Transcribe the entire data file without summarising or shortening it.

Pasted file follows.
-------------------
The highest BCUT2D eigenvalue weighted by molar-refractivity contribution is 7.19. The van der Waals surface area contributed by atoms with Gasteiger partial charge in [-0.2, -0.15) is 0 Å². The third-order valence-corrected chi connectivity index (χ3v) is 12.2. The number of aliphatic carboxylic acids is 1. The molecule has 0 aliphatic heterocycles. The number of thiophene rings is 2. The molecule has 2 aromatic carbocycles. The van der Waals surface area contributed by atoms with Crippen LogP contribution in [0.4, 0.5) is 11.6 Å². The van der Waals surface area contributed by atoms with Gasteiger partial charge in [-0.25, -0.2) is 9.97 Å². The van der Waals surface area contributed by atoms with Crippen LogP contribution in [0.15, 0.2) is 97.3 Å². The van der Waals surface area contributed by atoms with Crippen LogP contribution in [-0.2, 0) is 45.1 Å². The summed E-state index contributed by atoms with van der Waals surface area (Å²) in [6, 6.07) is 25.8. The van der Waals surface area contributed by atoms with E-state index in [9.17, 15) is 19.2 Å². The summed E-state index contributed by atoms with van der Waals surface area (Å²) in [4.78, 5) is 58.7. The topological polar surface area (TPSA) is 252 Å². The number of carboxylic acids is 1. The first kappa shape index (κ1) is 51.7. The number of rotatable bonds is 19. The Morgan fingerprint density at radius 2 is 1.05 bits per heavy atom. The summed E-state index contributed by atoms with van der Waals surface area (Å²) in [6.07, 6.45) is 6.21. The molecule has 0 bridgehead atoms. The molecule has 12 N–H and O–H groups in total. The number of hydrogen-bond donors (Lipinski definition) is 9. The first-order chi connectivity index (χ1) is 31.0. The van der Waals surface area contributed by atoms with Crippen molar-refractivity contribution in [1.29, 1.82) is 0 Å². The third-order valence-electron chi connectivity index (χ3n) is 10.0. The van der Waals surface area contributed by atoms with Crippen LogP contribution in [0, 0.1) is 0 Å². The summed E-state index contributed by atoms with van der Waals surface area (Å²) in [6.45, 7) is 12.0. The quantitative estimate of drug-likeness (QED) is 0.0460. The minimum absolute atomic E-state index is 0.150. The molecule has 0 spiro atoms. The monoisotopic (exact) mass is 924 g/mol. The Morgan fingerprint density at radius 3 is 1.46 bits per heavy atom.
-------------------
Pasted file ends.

The highest BCUT2D eigenvalue weighted by molar-refractivity contribution is 7.19. The van der Waals surface area contributed by atoms with Gasteiger partial charge in [-0.2, -0.15) is 0 Å². The third-order valence-corrected chi connectivity index (χ3v) is 12.2. The number of aliphatic carboxylic acids is 1. The molecule has 0 aliphatic heterocycles. The number of thiophene rings is 2. The molecule has 2 aromatic carbocycles. The van der Waals surface area contributed by atoms with Crippen LogP contribution in [0.4, 0.5) is 11.6 Å². The van der Waals surface area contributed by atoms with Gasteiger partial charge in [-0.25, -0.2) is 9.97 Å². The van der Waals surface area contributed by atoms with Crippen LogP contribution in [0.15, 0.2) is 97.3 Å². The van der Waals surface area contributed by atoms with Crippen LogP contribution in [-0.2, 0) is 45.1 Å². The summed E-state index contributed by atoms with van der Waals surface area (Å²) in [6, 6.07) is 25.8. The van der Waals surface area contributed by atoms with E-state index in [9.17, 15) is 19.2 Å². The summed E-state index contributed by atoms with van der Waals surface area (Å²) in [4.78, 5) is 58.7. The topological polar surface area (TPSA) is 252 Å². The number of carboxylic acids is 1. The first kappa shape index (κ1) is 51.7. The number of rotatable bonds is 19. The Morgan fingerprint density at radius 2 is 1.05 bits per heavy atom. The summed E-state index contributed by atoms with van der Waals surface area (Å²) in [6.07, 6.45) is 6.21. The molecule has 0 bridgehead atoms. The molecule has 12 N–H and O–H groups in total. The number of hydrogen-bond donors (Lipinski definition) is 9. The first-order chi connectivity index (χ1) is 31.0. The van der Waals surface area contributed by atoms with Crippen molar-refractivity contribution in [1.29, 1.82) is 0 Å². The third-order valence-electron chi connectivity index (χ3n) is 10.0. The van der Waals surface area contributed by atoms with Crippen LogP contribution in [0, 0.1) is 0 Å². The summed E-state index contributed by atoms with van der Waals surface area (Å²) in [6.45, 7) is 12.0. The quantitative estimate of drug-likeness (QED) is 0.0460. The minimum absolute atomic E-state index is 0.150. The molecule has 0 spiro atoms. The monoisotopic (exact) mass is 924 g/mol. The Morgan fingerprint density at radius 3 is 1.46 bits per heavy atom.